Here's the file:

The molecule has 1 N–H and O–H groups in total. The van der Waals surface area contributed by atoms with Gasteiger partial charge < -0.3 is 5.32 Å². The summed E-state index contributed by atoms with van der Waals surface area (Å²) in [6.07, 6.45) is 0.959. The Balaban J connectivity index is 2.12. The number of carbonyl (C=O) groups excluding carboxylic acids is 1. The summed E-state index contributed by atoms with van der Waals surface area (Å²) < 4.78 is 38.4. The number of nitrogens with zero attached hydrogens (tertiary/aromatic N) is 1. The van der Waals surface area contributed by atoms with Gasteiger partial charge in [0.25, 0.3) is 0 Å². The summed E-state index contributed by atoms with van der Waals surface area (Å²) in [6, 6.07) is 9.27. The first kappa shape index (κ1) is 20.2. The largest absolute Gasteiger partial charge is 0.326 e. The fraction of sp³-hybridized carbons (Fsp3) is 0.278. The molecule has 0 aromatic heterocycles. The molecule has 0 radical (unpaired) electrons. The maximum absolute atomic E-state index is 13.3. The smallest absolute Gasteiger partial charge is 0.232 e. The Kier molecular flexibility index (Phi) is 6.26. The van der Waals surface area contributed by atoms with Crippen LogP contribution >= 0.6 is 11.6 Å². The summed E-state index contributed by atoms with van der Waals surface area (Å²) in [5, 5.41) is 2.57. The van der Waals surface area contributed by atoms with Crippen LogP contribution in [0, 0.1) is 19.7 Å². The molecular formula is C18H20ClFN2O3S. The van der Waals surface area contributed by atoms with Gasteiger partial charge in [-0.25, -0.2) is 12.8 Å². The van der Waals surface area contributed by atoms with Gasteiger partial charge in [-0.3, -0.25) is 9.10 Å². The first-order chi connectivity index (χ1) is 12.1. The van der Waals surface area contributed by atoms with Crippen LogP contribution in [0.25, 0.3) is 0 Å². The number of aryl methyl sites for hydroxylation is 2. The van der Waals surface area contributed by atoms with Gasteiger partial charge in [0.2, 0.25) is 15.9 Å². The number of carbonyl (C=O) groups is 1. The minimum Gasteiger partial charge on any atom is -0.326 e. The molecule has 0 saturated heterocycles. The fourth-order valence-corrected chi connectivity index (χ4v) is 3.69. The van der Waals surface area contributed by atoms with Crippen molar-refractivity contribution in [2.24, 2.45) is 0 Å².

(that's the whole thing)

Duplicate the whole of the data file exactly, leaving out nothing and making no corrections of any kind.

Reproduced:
The molecule has 1 N–H and O–H groups in total. The van der Waals surface area contributed by atoms with Gasteiger partial charge < -0.3 is 5.32 Å². The summed E-state index contributed by atoms with van der Waals surface area (Å²) in [6.07, 6.45) is 0.959. The Balaban J connectivity index is 2.12. The number of carbonyl (C=O) groups excluding carboxylic acids is 1. The summed E-state index contributed by atoms with van der Waals surface area (Å²) < 4.78 is 38.4. The number of nitrogens with zero attached hydrogens (tertiary/aromatic N) is 1. The van der Waals surface area contributed by atoms with Gasteiger partial charge in [0.25, 0.3) is 0 Å². The summed E-state index contributed by atoms with van der Waals surface area (Å²) in [6, 6.07) is 9.27. The first kappa shape index (κ1) is 20.2. The largest absolute Gasteiger partial charge is 0.326 e. The fraction of sp³-hybridized carbons (Fsp3) is 0.278. The molecule has 0 aromatic heterocycles. The molecule has 0 radical (unpaired) electrons. The maximum absolute atomic E-state index is 13.3. The smallest absolute Gasteiger partial charge is 0.232 e. The Kier molecular flexibility index (Phi) is 6.26. The van der Waals surface area contributed by atoms with Crippen LogP contribution >= 0.6 is 11.6 Å². The summed E-state index contributed by atoms with van der Waals surface area (Å²) in [5, 5.41) is 2.57. The van der Waals surface area contributed by atoms with Crippen LogP contribution in [0, 0.1) is 19.7 Å². The molecular formula is C18H20ClFN2O3S. The van der Waals surface area contributed by atoms with Gasteiger partial charge in [-0.25, -0.2) is 12.8 Å². The van der Waals surface area contributed by atoms with Gasteiger partial charge in [-0.3, -0.25) is 9.10 Å². The first-order chi connectivity index (χ1) is 12.1. The van der Waals surface area contributed by atoms with Crippen LogP contribution in [0.25, 0.3) is 0 Å². The number of aryl methyl sites for hydroxylation is 2. The van der Waals surface area contributed by atoms with Gasteiger partial charge in [0.2, 0.25) is 15.9 Å². The number of carbonyl (C=O) groups is 1. The minimum Gasteiger partial charge on any atom is -0.326 e. The molecule has 0 saturated heterocycles. The fourth-order valence-corrected chi connectivity index (χ4v) is 3.69. The van der Waals surface area contributed by atoms with Crippen molar-refractivity contribution in [2.24, 2.45) is 0 Å².